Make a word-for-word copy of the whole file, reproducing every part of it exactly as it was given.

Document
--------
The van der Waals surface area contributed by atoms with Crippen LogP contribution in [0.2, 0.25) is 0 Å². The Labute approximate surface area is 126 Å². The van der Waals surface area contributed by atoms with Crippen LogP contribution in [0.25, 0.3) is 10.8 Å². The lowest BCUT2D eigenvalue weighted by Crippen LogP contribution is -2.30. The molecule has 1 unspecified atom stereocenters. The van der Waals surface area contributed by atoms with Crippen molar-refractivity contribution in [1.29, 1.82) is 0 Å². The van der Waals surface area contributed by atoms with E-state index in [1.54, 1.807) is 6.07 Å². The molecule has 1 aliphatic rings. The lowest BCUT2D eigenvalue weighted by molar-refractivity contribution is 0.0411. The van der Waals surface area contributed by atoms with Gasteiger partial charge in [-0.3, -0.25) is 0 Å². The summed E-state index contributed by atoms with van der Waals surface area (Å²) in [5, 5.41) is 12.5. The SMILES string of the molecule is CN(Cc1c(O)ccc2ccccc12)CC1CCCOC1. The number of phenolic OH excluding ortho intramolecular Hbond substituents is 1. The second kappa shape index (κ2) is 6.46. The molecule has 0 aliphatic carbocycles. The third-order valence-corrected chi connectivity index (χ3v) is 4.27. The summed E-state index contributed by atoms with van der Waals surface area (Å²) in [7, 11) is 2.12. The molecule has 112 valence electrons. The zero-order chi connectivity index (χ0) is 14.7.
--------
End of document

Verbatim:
The van der Waals surface area contributed by atoms with Crippen LogP contribution in [0.2, 0.25) is 0 Å². The Labute approximate surface area is 126 Å². The van der Waals surface area contributed by atoms with Crippen LogP contribution in [0.25, 0.3) is 10.8 Å². The lowest BCUT2D eigenvalue weighted by Crippen LogP contribution is -2.30. The molecule has 1 unspecified atom stereocenters. The van der Waals surface area contributed by atoms with Crippen molar-refractivity contribution in [1.29, 1.82) is 0 Å². The van der Waals surface area contributed by atoms with E-state index in [1.54, 1.807) is 6.07 Å². The molecule has 1 aliphatic rings. The lowest BCUT2D eigenvalue weighted by molar-refractivity contribution is 0.0411. The van der Waals surface area contributed by atoms with Gasteiger partial charge in [-0.3, -0.25) is 0 Å². The summed E-state index contributed by atoms with van der Waals surface area (Å²) in [5, 5.41) is 12.5. The SMILES string of the molecule is CN(Cc1c(O)ccc2ccccc12)CC1CCCOC1. The number of phenolic OH excluding ortho intramolecular Hbond substituents is 1. The second kappa shape index (κ2) is 6.46. The molecule has 0 aliphatic carbocycles. The third-order valence-corrected chi connectivity index (χ3v) is 4.27. The summed E-state index contributed by atoms with van der Waals surface area (Å²) in [7, 11) is 2.12. The molecule has 112 valence electrons. The zero-order chi connectivity index (χ0) is 14.7.